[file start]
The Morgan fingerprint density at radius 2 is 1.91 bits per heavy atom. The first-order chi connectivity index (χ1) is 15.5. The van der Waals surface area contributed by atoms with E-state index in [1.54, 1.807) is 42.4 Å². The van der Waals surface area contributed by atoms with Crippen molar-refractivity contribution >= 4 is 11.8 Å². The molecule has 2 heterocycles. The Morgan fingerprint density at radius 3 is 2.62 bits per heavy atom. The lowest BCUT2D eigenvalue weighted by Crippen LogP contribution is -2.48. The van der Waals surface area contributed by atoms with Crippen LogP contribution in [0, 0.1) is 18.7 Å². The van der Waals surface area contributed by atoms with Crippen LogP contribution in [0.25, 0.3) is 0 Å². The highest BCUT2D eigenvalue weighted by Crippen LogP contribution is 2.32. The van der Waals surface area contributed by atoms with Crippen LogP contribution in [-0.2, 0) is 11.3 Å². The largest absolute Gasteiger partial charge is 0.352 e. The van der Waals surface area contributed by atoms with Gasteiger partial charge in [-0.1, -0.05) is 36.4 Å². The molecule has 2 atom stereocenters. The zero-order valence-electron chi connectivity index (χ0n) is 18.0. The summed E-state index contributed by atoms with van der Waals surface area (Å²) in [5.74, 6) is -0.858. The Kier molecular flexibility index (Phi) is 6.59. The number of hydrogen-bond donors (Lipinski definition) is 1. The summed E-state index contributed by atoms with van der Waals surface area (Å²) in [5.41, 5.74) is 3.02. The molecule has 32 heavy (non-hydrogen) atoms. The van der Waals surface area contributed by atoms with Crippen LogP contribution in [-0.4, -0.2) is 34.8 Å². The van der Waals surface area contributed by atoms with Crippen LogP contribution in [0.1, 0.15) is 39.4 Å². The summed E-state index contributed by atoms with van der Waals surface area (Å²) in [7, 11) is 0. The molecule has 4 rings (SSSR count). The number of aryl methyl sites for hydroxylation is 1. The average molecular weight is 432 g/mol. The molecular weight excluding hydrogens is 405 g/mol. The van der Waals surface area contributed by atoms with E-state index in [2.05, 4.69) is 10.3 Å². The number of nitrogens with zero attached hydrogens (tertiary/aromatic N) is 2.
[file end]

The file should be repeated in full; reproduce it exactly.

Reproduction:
The Morgan fingerprint density at radius 2 is 1.91 bits per heavy atom. The first-order chi connectivity index (χ1) is 15.5. The van der Waals surface area contributed by atoms with E-state index in [1.54, 1.807) is 42.4 Å². The van der Waals surface area contributed by atoms with Crippen molar-refractivity contribution >= 4 is 11.8 Å². The molecule has 2 heterocycles. The Morgan fingerprint density at radius 3 is 2.62 bits per heavy atom. The lowest BCUT2D eigenvalue weighted by Crippen LogP contribution is -2.48. The van der Waals surface area contributed by atoms with Crippen LogP contribution in [0, 0.1) is 18.7 Å². The van der Waals surface area contributed by atoms with Crippen LogP contribution in [0.25, 0.3) is 0 Å². The highest BCUT2D eigenvalue weighted by Crippen LogP contribution is 2.32. The van der Waals surface area contributed by atoms with Crippen LogP contribution in [-0.2, 0) is 11.3 Å². The largest absolute Gasteiger partial charge is 0.352 e. The van der Waals surface area contributed by atoms with Gasteiger partial charge in [-0.1, -0.05) is 36.4 Å². The molecule has 2 atom stereocenters. The zero-order valence-electron chi connectivity index (χ0n) is 18.0. The summed E-state index contributed by atoms with van der Waals surface area (Å²) in [5.74, 6) is -0.858. The Kier molecular flexibility index (Phi) is 6.59. The number of hydrogen-bond donors (Lipinski definition) is 1. The summed E-state index contributed by atoms with van der Waals surface area (Å²) in [5.41, 5.74) is 3.02. The molecule has 32 heavy (non-hydrogen) atoms. The van der Waals surface area contributed by atoms with Crippen LogP contribution in [-0.4, -0.2) is 34.8 Å². The van der Waals surface area contributed by atoms with Crippen LogP contribution in [0.1, 0.15) is 39.4 Å². The summed E-state index contributed by atoms with van der Waals surface area (Å²) in [7, 11) is 0. The molecule has 4 rings (SSSR count). The number of aryl methyl sites for hydroxylation is 1. The average molecular weight is 432 g/mol. The molecular weight excluding hydrogens is 405 g/mol. The van der Waals surface area contributed by atoms with E-state index in [2.05, 4.69) is 10.3 Å². The number of nitrogens with zero attached hydrogens (tertiary/aromatic N) is 2.